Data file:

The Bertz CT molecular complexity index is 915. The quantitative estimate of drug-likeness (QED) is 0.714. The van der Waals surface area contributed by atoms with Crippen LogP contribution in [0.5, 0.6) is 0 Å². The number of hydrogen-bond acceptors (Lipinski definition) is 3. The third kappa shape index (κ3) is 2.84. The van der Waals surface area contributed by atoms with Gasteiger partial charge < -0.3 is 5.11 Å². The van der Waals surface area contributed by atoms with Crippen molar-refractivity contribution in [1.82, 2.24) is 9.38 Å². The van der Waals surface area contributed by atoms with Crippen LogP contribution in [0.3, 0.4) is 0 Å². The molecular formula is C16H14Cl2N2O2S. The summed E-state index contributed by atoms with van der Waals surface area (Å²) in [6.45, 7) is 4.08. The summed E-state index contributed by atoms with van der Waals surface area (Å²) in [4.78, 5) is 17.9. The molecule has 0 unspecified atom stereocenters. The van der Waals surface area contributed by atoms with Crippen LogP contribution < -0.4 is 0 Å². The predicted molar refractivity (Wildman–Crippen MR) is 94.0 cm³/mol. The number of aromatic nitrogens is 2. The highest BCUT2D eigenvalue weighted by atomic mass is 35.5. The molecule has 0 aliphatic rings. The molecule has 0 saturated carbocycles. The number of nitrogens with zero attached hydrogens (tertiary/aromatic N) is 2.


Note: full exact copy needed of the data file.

The Bertz CT molecular complexity index is 915. The quantitative estimate of drug-likeness (QED) is 0.714. The van der Waals surface area contributed by atoms with Crippen LogP contribution in [0.5, 0.6) is 0 Å². The number of hydrogen-bond acceptors (Lipinski definition) is 3. The third kappa shape index (κ3) is 2.84. The van der Waals surface area contributed by atoms with Gasteiger partial charge < -0.3 is 5.11 Å². The van der Waals surface area contributed by atoms with Crippen molar-refractivity contribution in [1.82, 2.24) is 9.38 Å². The van der Waals surface area contributed by atoms with Crippen LogP contribution in [0.3, 0.4) is 0 Å². The molecular formula is C16H14Cl2N2O2S. The summed E-state index contributed by atoms with van der Waals surface area (Å²) in [6.45, 7) is 4.08. The summed E-state index contributed by atoms with van der Waals surface area (Å²) in [4.78, 5) is 17.9. The molecule has 0 unspecified atom stereocenters. The van der Waals surface area contributed by atoms with Crippen LogP contribution < -0.4 is 0 Å². The predicted molar refractivity (Wildman–Crippen MR) is 94.0 cm³/mol. The number of aromatic nitrogens is 2. The highest BCUT2D eigenvalue weighted by atomic mass is 35.5. The molecule has 0 aliphatic rings. The molecule has 0 saturated carbocycles. The number of nitrogens with zero attached hydrogens (tertiary/aromatic N) is 2.